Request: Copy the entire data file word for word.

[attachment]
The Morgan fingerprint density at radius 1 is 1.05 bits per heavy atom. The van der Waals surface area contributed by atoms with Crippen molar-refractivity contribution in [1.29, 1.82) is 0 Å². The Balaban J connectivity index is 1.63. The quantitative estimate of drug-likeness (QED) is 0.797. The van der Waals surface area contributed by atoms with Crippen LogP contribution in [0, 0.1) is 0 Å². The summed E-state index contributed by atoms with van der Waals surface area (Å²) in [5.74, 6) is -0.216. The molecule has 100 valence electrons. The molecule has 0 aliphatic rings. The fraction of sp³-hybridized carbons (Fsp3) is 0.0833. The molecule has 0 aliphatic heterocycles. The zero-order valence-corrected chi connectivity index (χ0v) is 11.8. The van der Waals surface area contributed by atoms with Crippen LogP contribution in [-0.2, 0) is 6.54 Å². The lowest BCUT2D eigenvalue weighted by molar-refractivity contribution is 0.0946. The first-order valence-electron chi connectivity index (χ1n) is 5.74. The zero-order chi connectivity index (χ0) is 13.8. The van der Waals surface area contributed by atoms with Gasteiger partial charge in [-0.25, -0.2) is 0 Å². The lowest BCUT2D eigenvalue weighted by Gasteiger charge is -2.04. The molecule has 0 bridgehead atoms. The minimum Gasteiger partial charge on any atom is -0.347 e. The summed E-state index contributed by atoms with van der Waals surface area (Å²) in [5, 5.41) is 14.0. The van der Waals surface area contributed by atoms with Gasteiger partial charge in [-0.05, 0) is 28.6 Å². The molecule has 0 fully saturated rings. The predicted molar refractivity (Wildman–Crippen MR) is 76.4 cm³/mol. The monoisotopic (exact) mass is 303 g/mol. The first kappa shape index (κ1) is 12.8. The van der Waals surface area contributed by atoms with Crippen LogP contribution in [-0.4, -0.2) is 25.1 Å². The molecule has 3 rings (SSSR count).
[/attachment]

The Morgan fingerprint density at radius 1 is 1.05 bits per heavy atom. The van der Waals surface area contributed by atoms with Crippen molar-refractivity contribution in [1.29, 1.82) is 0 Å². The Balaban J connectivity index is 1.63. The quantitative estimate of drug-likeness (QED) is 0.797. The van der Waals surface area contributed by atoms with Crippen LogP contribution in [0, 0.1) is 0 Å². The summed E-state index contributed by atoms with van der Waals surface area (Å²) in [5.74, 6) is -0.216. The molecule has 100 valence electrons. The molecule has 0 aliphatic rings. The fraction of sp³-hybridized carbons (Fsp3) is 0.0833. The molecule has 0 aliphatic heterocycles. The zero-order valence-corrected chi connectivity index (χ0v) is 11.8. The van der Waals surface area contributed by atoms with Crippen LogP contribution in [-0.2, 0) is 6.54 Å². The lowest BCUT2D eigenvalue weighted by molar-refractivity contribution is 0.0946. The first-order valence-electron chi connectivity index (χ1n) is 5.74. The zero-order chi connectivity index (χ0) is 13.8. The van der Waals surface area contributed by atoms with Gasteiger partial charge in [-0.25, -0.2) is 0 Å². The lowest BCUT2D eigenvalue weighted by Gasteiger charge is -2.04. The molecule has 0 bridgehead atoms. The minimum Gasteiger partial charge on any atom is -0.347 e. The summed E-state index contributed by atoms with van der Waals surface area (Å²) in [5, 5.41) is 14.0. The van der Waals surface area contributed by atoms with Gasteiger partial charge in [-0.05, 0) is 28.6 Å². The molecule has 0 fully saturated rings. The predicted molar refractivity (Wildman–Crippen MR) is 76.4 cm³/mol. The monoisotopic (exact) mass is 303 g/mol. The first kappa shape index (κ1) is 12.8. The van der Waals surface area contributed by atoms with Crippen LogP contribution in [-0.4, -0.2) is 25.1 Å². The molecule has 3 rings (SSSR count).